Plate colony formation assay

Plate colony formation assay was employed to measure the tumorigenicity of ESCC cells. Eca109 cells were seeded into a 6-well plate at a density of 2 × 103 per well. 5 days later, the medium was renewed with 2 mL fresh serum-contained DMEM with DMSO or various concentrations of DHA. When cell clones that had formed from individual cells were directly observed by eyes, the medium was removed and cells were fixed with absolute methanol for 10 min and stained with 0.5% crystal violet solution for 10 min. Images were obtained from a scanner.

Soft agar colony formation assay

Tumorigenicity of Eca109 cells was examined using published soft agar colony formation assay [26] with slight modification. Briefly, 3 mL of 3% agar solution in DMEM containing 10% FBS was added to a 6 cm plate. After 1 mL of 0.65% low melting agar solution was mixed with 1 mL of DMEM containing 10% FBS and 3 × 104 cells, the mixture was added to the bottom layer of the 3% solidified agar. Then 1 mL DMEM containing 10% FBS was added into the plate and the medium was renewed every 3 days. After incubated for 9 days, the upper-medium was changed to DMEM containing 10% FBS and DHA (100μM). At last, the number of colony spheres was then counted and images were obtained from an optical microscope after 2 weeks.

Cell cycle analysis

Eca109 cells were seeded into a 6-well plate at a density of 5 × 105 per well and treated with or without 100μM DHA after 12 h. 48 h later, cells were collected and washed twice with ice-cold PBS, then fixed in 70% ethanol at 4 °C for 2 h. After fixing, cells were rehydrated with ice-cold PBS, stained with a DNA staining solution, and incubated for 30 min and tested using a FACSCalibur Flow Cytometry (BD Biosciences, CA, USA). Cell cycle profiles were analyzed by Modfit software (BD Biosciences).

Intracellular ROS measurement

Eca109 cells were seeded into a 6-well plate at a density of 5 × 105 per well and treated with or without 100μM DHA after 12 h. 48 h later, the medium was removed and cells were washed twice with ice-cold PBS. DCFH-DA was diluted by 1:1000 with DMEM without FBS, and the cells were then incubated with the diluted DCFH-DA at 37 °C. Half an hour later, the DCFH-DA was removed and cells were washed three times with ice-cold PBS. The fluorescence signal was observed by a fluorescence microscope and the mean fluorescence intensity was then measured for each group by FACSCalibur Flow Cytometry.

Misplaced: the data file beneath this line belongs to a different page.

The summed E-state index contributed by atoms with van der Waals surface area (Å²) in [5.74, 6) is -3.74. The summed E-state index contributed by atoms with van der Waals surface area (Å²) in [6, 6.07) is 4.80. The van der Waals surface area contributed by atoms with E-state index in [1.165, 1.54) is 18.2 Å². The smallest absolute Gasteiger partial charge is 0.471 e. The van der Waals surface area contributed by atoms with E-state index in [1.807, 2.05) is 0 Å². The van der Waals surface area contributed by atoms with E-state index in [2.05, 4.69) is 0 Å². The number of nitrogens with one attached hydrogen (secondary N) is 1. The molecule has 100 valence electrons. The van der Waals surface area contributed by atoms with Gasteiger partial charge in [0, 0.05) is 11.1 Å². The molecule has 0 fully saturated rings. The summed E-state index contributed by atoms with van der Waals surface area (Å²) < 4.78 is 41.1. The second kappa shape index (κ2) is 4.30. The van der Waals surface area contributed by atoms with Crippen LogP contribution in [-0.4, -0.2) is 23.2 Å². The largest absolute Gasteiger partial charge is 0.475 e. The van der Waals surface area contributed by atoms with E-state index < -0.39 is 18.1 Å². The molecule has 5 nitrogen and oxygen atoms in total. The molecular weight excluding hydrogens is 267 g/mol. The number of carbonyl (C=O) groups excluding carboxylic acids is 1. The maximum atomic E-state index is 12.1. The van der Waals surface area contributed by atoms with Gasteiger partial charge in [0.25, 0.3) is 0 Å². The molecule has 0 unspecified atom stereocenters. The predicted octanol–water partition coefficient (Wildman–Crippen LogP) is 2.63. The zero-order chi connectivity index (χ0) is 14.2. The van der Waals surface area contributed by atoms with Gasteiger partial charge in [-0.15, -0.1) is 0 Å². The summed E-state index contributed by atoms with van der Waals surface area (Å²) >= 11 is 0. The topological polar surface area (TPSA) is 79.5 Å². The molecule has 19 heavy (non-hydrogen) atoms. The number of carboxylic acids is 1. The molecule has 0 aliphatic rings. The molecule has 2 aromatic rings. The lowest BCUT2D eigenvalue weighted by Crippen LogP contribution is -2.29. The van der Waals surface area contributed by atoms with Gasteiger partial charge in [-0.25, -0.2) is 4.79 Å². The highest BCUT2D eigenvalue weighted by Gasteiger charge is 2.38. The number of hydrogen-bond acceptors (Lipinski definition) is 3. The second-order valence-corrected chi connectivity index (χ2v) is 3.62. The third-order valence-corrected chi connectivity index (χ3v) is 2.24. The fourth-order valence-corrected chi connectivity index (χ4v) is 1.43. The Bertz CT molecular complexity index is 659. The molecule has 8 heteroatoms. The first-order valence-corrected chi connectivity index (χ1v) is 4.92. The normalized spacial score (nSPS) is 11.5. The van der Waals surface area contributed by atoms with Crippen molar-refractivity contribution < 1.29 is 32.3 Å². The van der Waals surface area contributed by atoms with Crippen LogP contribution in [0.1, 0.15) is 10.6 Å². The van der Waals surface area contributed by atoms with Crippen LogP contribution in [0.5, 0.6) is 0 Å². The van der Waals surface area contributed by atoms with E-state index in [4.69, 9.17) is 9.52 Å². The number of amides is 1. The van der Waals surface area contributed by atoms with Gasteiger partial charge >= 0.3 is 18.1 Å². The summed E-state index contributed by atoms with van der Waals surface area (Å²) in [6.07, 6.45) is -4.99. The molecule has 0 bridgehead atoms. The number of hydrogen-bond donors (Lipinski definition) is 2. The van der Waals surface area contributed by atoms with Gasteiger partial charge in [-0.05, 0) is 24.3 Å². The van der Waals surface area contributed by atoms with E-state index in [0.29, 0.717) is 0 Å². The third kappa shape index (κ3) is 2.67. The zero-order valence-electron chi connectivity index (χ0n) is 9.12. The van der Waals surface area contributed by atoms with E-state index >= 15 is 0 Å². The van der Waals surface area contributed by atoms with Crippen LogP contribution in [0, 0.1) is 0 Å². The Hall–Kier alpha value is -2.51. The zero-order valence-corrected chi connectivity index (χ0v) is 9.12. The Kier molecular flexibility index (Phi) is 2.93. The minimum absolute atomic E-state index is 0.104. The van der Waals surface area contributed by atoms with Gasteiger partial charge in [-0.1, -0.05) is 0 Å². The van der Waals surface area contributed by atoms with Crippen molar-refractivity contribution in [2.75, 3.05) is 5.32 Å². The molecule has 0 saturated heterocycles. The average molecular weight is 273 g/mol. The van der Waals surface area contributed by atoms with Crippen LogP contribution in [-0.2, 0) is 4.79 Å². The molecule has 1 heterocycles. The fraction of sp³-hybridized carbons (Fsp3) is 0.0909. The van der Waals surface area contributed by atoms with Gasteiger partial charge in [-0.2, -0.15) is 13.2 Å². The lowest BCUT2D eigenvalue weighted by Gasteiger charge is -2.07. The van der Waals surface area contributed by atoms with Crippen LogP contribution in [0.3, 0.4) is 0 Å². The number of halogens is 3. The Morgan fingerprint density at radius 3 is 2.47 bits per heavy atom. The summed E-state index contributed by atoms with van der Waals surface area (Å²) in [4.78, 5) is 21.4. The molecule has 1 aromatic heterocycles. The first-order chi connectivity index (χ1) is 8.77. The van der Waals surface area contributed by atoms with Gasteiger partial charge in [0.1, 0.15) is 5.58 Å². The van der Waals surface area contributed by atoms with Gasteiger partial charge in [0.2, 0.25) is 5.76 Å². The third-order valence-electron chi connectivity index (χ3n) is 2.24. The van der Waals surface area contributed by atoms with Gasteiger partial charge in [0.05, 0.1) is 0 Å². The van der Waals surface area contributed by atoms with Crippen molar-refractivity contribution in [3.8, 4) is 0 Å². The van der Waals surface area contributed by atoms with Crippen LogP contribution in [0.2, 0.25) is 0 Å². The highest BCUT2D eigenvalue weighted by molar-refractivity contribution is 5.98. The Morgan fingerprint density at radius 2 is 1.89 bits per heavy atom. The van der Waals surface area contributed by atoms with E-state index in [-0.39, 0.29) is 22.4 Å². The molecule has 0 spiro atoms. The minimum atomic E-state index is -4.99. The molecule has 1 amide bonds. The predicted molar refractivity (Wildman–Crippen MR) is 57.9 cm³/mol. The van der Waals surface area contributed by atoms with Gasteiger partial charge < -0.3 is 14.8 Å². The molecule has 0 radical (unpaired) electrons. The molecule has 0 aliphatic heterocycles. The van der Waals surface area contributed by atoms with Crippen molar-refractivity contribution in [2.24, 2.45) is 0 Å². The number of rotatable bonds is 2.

RNA isolation and reverse transcription-polymerase chain reaction

Total RNA was extracted from cells treated with DMSO or DHA by the TRIzol reagent (Thermo Fisher Scientific, USA) following the manufacturer’s instructions. All the steps were operated in an RNase-free condition. Total RNA was dissolved in RNase-free water and the concentration was measured with micro-spectrophotometer Nanodrop 2000c (Thermo Fisher Scientific, USA). RNA concentration and purity were assessed according to the ratio of A260/A280 and A260/A230. The total RNA was reversed transcribed into cDNA by reverse transcription system kit (Roche life science, Switzerland).

Fluorescence quantitative real-time PCR

cDNA was used as a template with the Roche qPCR Master Mix kit and the reaction was monitored in a Roche Lightcycler 96 to measure the expression level of TRF2. The housekeeping gene β-actin was used as a reference and their primers sequences were as follows: TRF2: sense: 5′-GACCTTCCAGCAGAAGATGCT-3′, antisense: 5′-GTTGGAGGATTCCGTAGCTG-3′, and the β-actin sense: 5′-GCAAGCAGGAGTATGACGAG-3′, antisense: 5′-CAAATAAAGCCATGCCAATC-3′. In brief, PCR (the total volume is 10μL) consisted of 2 × Master mix 5μL (Roche), forward primer 0.4μL (10 nM, Sangon, China), Reverse primer 0.4μL (10 nM, Sangon, China), cDNA 1μL and ddH2O 3.2μL. The thermal cycling for TRF2 and β-actin PCR were initial denaturation at 95 °C for 10 min, the next step was 30 cycles of denaturation at 95 °C for 15 s followed by annealing at 62 °C for 30 s and extension at 72 °C for 20 s. The 2-ΔΔCT method was used to calculate the relative expression of TRF2.